But at this point, I should probably point out a few things about myself: Politically, I am closer in my views to Sean Hannity and many of the conservative students I’m criticizing, than I am to Michael Moore and his fans on the anti-War left. I’ve always found Moore to be an embarrassingly inarticulate bore, and I don’t think much of the substance of his political argument regarding Bush and the Iraq War either. (Check this out, for starters). While everyone else in America either loved or hated “Bowling for Columbine,” I basically found it dull, and I had the same reaction to “Farenheit 9/11” (though I confess I loved the Britney Spears clip). This doesn’t necessarily mean I love Hannity (a pompous, arrogant windbag if there ever was one), but there’s a reason I subscribe to National Review and the Weekly Standard, rather than Mother Jones and The Nation, if you know what I mean. (I prefer pundits like Bill Kristol, if you must know). Anyway, despite my right-of-center leanings, I’ve always found the smug, self-righteous political posturing of some of my conservative co-religionists nauseating, and particularly so when I was in college. If I learned anything at BYU, it was that many of my fellow students probably needed a much heavier dose of political and ideological diversity than they were getting. There’s nothing like an ideologically and intellectually homogenous environment to cause a student to mistakenly regard his or her propensity for pious declaration as a talent for making persuasive political arguments (particularly when it’s accompanied by the inevitable “amens” such declarations bring from fellow travelers).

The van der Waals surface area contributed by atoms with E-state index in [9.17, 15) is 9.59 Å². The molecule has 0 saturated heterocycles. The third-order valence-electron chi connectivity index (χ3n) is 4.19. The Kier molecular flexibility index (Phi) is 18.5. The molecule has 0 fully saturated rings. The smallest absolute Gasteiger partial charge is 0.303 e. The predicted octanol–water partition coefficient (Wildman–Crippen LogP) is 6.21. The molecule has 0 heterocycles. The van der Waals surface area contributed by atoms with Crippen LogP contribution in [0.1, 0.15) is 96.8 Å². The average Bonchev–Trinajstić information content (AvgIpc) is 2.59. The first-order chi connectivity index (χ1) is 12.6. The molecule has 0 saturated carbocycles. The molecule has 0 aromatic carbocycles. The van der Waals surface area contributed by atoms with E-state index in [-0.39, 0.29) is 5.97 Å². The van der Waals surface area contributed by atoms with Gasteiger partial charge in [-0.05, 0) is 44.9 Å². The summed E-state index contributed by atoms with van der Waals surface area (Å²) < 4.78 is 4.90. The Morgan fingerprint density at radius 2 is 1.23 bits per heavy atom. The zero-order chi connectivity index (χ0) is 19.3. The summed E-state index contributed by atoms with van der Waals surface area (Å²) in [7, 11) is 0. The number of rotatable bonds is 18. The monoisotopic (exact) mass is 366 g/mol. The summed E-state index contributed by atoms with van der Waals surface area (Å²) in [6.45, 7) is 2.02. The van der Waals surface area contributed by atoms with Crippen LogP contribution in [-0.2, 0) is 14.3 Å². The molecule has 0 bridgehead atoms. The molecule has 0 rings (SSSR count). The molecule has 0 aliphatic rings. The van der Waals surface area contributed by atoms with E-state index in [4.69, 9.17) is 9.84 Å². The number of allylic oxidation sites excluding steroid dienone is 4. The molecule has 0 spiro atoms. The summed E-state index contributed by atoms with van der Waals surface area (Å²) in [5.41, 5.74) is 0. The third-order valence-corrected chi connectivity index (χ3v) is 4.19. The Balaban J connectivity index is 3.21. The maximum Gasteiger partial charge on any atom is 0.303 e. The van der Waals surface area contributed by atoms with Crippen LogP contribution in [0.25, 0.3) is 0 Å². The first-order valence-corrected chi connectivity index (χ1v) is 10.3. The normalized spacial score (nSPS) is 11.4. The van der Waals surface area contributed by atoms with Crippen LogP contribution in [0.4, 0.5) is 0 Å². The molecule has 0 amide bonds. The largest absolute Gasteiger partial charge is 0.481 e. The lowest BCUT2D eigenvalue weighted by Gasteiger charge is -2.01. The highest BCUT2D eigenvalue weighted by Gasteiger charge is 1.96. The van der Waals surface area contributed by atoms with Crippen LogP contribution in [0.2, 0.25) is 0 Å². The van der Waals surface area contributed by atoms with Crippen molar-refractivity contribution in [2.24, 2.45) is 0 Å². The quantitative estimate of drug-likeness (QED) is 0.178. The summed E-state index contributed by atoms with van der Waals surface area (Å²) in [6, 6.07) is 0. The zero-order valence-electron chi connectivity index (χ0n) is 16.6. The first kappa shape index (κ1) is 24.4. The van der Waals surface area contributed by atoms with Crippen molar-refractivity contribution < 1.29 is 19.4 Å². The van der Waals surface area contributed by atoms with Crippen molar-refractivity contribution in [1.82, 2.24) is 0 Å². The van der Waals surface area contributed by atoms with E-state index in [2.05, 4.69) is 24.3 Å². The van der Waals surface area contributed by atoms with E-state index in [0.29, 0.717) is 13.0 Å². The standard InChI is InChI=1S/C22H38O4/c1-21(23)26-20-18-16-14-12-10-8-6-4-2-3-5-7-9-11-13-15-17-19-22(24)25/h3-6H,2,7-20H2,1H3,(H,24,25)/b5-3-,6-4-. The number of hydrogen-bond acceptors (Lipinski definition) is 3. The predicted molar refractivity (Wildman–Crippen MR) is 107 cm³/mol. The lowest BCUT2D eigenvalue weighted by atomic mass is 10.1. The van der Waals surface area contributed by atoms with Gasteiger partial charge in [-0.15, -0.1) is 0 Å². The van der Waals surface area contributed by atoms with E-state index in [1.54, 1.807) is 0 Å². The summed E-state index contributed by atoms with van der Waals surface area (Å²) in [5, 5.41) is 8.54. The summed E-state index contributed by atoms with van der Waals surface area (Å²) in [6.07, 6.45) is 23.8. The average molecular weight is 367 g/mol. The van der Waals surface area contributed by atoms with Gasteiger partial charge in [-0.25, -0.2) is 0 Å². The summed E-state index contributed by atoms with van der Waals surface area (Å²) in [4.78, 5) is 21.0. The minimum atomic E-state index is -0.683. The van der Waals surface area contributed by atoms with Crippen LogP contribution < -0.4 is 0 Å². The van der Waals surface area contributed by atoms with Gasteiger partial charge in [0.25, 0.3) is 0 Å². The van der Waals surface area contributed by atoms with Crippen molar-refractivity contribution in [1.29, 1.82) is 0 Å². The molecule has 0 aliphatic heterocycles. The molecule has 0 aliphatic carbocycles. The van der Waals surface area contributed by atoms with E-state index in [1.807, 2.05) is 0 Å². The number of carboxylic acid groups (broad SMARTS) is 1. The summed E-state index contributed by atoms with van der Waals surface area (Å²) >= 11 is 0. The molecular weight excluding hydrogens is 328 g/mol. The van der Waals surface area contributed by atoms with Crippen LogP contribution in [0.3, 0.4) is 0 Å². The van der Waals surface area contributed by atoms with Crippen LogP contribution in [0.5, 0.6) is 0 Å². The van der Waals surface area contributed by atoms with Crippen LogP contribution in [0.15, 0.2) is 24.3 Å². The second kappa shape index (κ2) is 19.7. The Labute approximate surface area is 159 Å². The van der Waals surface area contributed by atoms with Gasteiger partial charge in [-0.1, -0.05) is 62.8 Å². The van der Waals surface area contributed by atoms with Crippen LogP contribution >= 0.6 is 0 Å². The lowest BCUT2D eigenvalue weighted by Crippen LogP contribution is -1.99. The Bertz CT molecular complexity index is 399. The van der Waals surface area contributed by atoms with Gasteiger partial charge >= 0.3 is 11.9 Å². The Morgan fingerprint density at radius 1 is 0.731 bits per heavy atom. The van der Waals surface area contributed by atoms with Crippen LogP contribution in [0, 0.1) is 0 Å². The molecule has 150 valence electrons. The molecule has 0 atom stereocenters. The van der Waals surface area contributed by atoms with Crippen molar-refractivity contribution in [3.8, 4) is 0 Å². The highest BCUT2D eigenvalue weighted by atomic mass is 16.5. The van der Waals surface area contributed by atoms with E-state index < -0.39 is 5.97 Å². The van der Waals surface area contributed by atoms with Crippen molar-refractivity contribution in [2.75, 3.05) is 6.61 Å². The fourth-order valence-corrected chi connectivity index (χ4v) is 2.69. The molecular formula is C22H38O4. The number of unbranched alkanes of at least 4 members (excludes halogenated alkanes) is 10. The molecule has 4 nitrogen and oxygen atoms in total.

So this whole episode, and others like it, leaves me divided. I’m divided because on the one hand, I don’t like Moore, I have political sympathies with Hannity, and I have traditionally been pretty hawkish on the Iraq War. But on the other hand, I’m embrarrassed at the way so many conservative LDS students demonize their political opponents as amoral reprobates, and demonstrate a complete inability to distinguish between religious and political orthodoxies. Ultimately, I wish that we could all engage in polite, intelligent discussions of our political differences, and that we didn’t need to shun our political adversaries as servants of Satan. I long for the day that most conservative LDS members become a little less intolerant of their political opponents, and a little more cognizant of the fact that not every single one of their public policy preferences follows logically and inevitably from a proper reading of Jesus and the prophets.
But if Sam Vreeland or Kay Anderson are any indication of which way the wind is blowing, I probably shouldn’t hold my breath. I highly recommend you check out this film to see what I mean. And now I’ll close with Vreeland’s most memorable and profound political observation, which is arguably the most classic moment of the entire film:
“Religion is definitely a big factor in any community … like the Middle East for instance .. I’m going to compare Utah to the Middle East … but the Islamic religion … everything that they do plays into the Islamic religion … doesn’t matter if it’s economics, or biology, or anything to do with the community … that plays a role in the community is affected by religion and I think that that’s … very much so the truth here in Utah.”